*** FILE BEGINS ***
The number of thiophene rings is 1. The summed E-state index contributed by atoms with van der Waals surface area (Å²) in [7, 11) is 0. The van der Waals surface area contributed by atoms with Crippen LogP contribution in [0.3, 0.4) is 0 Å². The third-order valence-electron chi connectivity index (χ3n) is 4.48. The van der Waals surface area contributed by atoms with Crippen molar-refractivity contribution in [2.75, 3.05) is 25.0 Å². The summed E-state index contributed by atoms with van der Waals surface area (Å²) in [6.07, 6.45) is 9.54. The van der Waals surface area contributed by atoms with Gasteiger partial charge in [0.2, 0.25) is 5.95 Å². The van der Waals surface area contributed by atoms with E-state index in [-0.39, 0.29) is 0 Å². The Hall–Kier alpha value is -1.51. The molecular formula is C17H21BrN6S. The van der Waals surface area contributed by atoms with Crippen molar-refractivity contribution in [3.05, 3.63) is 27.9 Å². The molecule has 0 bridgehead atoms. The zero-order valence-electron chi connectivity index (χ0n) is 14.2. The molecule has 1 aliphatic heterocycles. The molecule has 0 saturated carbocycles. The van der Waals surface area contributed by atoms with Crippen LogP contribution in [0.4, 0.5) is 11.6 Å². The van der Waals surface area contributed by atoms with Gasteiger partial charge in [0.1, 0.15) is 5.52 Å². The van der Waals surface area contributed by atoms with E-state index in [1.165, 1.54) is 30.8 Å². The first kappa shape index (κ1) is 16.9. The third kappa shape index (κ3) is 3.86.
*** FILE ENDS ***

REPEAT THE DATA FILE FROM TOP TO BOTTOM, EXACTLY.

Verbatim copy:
The number of thiophene rings is 1. The summed E-state index contributed by atoms with van der Waals surface area (Å²) in [7, 11) is 0. The van der Waals surface area contributed by atoms with Crippen LogP contribution in [0.3, 0.4) is 0 Å². The third-order valence-electron chi connectivity index (χ3n) is 4.48. The van der Waals surface area contributed by atoms with Crippen molar-refractivity contribution in [2.75, 3.05) is 25.0 Å². The summed E-state index contributed by atoms with van der Waals surface area (Å²) in [6.07, 6.45) is 9.54. The van der Waals surface area contributed by atoms with Gasteiger partial charge in [0.2, 0.25) is 5.95 Å². The van der Waals surface area contributed by atoms with E-state index in [-0.39, 0.29) is 0 Å². The Hall–Kier alpha value is -1.51. The molecular formula is C17H21BrN6S. The van der Waals surface area contributed by atoms with Crippen molar-refractivity contribution in [3.05, 3.63) is 27.9 Å². The molecule has 0 bridgehead atoms. The zero-order valence-electron chi connectivity index (χ0n) is 14.2. The molecule has 1 aliphatic heterocycles. The molecule has 0 saturated carbocycles. The van der Waals surface area contributed by atoms with Crippen LogP contribution in [0.4, 0.5) is 11.6 Å². The van der Waals surface area contributed by atoms with Gasteiger partial charge in [0.1, 0.15) is 5.52 Å². The van der Waals surface area contributed by atoms with E-state index in [1.165, 1.54) is 30.8 Å². The first kappa shape index (κ1) is 16.9. The third kappa shape index (κ3) is 3.86.